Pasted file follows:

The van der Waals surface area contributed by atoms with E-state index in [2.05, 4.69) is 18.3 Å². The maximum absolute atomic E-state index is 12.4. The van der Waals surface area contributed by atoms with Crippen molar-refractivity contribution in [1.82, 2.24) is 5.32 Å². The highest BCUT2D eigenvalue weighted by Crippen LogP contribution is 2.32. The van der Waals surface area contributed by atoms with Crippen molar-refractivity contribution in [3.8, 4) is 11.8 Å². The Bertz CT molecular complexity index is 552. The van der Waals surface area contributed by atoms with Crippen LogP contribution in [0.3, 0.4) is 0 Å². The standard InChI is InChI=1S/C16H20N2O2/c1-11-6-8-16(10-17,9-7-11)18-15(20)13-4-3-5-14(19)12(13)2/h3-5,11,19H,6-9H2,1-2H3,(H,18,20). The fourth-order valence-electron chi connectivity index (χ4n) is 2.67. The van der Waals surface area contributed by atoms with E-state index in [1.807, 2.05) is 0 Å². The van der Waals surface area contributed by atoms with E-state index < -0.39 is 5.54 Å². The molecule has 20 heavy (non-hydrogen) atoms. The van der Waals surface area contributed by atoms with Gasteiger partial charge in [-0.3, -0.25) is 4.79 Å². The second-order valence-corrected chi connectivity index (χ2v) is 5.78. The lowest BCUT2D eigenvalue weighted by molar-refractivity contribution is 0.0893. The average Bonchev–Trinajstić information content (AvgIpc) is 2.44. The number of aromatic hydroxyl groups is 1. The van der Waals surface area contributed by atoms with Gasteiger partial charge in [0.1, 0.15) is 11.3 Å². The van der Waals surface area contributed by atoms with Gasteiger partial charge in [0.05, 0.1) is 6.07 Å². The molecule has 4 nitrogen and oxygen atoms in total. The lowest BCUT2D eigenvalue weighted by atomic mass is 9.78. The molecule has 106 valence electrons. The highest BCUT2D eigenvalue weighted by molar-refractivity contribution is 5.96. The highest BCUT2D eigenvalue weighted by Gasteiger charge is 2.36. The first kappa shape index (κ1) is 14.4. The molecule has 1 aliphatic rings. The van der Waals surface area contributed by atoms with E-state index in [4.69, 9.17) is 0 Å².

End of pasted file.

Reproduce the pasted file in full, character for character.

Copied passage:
The van der Waals surface area contributed by atoms with E-state index in [2.05, 4.69) is 18.3 Å². The maximum absolute atomic E-state index is 12.4. The van der Waals surface area contributed by atoms with Crippen molar-refractivity contribution in [1.82, 2.24) is 5.32 Å². The highest BCUT2D eigenvalue weighted by Crippen LogP contribution is 2.32. The van der Waals surface area contributed by atoms with Crippen molar-refractivity contribution in [3.8, 4) is 11.8 Å². The Bertz CT molecular complexity index is 552. The van der Waals surface area contributed by atoms with Crippen LogP contribution in [0.3, 0.4) is 0 Å². The standard InChI is InChI=1S/C16H20N2O2/c1-11-6-8-16(10-17,9-7-11)18-15(20)13-4-3-5-14(19)12(13)2/h3-5,11,19H,6-9H2,1-2H3,(H,18,20). The fourth-order valence-electron chi connectivity index (χ4n) is 2.67. The van der Waals surface area contributed by atoms with E-state index in [1.807, 2.05) is 0 Å². The van der Waals surface area contributed by atoms with E-state index < -0.39 is 5.54 Å². The molecule has 20 heavy (non-hydrogen) atoms. The van der Waals surface area contributed by atoms with Gasteiger partial charge in [-0.3, -0.25) is 4.79 Å². The second-order valence-corrected chi connectivity index (χ2v) is 5.78. The lowest BCUT2D eigenvalue weighted by molar-refractivity contribution is 0.0893. The average Bonchev–Trinajstić information content (AvgIpc) is 2.44. The number of aromatic hydroxyl groups is 1. The van der Waals surface area contributed by atoms with Gasteiger partial charge in [0.1, 0.15) is 11.3 Å². The van der Waals surface area contributed by atoms with Gasteiger partial charge in [0.05, 0.1) is 6.07 Å². The molecule has 4 nitrogen and oxygen atoms in total. The lowest BCUT2D eigenvalue weighted by atomic mass is 9.78. The molecule has 106 valence electrons. The highest BCUT2D eigenvalue weighted by molar-refractivity contribution is 5.96. The highest BCUT2D eigenvalue weighted by Gasteiger charge is 2.36. The first kappa shape index (κ1) is 14.4. The molecule has 1 aliphatic rings. The van der Waals surface area contributed by atoms with E-state index in [4.69, 9.17) is 0 Å².